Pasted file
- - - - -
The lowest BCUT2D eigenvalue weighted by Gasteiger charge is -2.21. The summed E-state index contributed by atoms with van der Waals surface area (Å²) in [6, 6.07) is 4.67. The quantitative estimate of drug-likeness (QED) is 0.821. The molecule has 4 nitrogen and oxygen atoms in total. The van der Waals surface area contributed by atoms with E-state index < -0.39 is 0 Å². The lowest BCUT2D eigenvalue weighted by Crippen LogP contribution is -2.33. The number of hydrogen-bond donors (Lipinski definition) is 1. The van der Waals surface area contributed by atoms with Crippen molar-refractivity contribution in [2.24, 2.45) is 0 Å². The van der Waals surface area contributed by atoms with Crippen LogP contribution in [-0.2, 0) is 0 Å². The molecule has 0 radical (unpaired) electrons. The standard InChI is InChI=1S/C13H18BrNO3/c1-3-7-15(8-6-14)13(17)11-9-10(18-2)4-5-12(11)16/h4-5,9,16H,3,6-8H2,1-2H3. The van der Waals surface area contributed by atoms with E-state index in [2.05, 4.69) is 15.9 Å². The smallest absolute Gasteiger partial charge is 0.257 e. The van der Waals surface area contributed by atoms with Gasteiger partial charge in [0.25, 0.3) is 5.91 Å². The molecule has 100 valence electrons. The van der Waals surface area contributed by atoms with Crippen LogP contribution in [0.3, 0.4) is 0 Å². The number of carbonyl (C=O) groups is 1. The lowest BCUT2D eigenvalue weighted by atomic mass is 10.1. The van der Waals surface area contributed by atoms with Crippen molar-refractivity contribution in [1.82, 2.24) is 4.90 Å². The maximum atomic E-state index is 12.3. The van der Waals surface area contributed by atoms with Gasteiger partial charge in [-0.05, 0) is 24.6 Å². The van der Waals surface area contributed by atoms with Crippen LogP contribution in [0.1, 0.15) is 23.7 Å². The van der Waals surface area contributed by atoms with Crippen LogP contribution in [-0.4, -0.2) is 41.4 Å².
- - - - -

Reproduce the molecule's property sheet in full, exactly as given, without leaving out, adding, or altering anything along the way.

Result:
The lowest BCUT2D eigenvalue weighted by Gasteiger charge is -2.21. The summed E-state index contributed by atoms with van der Waals surface area (Å²) in [6, 6.07) is 4.67. The quantitative estimate of drug-likeness (QED) is 0.821. The molecule has 4 nitrogen and oxygen atoms in total. The van der Waals surface area contributed by atoms with E-state index < -0.39 is 0 Å². The lowest BCUT2D eigenvalue weighted by Crippen LogP contribution is -2.33. The number of hydrogen-bond donors (Lipinski definition) is 1. The van der Waals surface area contributed by atoms with Crippen molar-refractivity contribution in [2.24, 2.45) is 0 Å². The van der Waals surface area contributed by atoms with Crippen LogP contribution in [-0.2, 0) is 0 Å². The molecule has 0 radical (unpaired) electrons. The standard InChI is InChI=1S/C13H18BrNO3/c1-3-7-15(8-6-14)13(17)11-9-10(18-2)4-5-12(11)16/h4-5,9,16H,3,6-8H2,1-2H3. The van der Waals surface area contributed by atoms with E-state index in [2.05, 4.69) is 15.9 Å². The smallest absolute Gasteiger partial charge is 0.257 e. The van der Waals surface area contributed by atoms with Gasteiger partial charge in [0.25, 0.3) is 5.91 Å². The molecule has 100 valence electrons. The van der Waals surface area contributed by atoms with Crippen LogP contribution in [0.3, 0.4) is 0 Å². The number of carbonyl (C=O) groups is 1. The lowest BCUT2D eigenvalue weighted by atomic mass is 10.1. The van der Waals surface area contributed by atoms with Crippen molar-refractivity contribution in [1.82, 2.24) is 4.90 Å². The maximum atomic E-state index is 12.3. The van der Waals surface area contributed by atoms with Gasteiger partial charge in [-0.05, 0) is 24.6 Å². The van der Waals surface area contributed by atoms with Crippen LogP contribution in [0.1, 0.15) is 23.7 Å². The van der Waals surface area contributed by atoms with Crippen LogP contribution in [-0.4, -0.2) is 41.4 Å².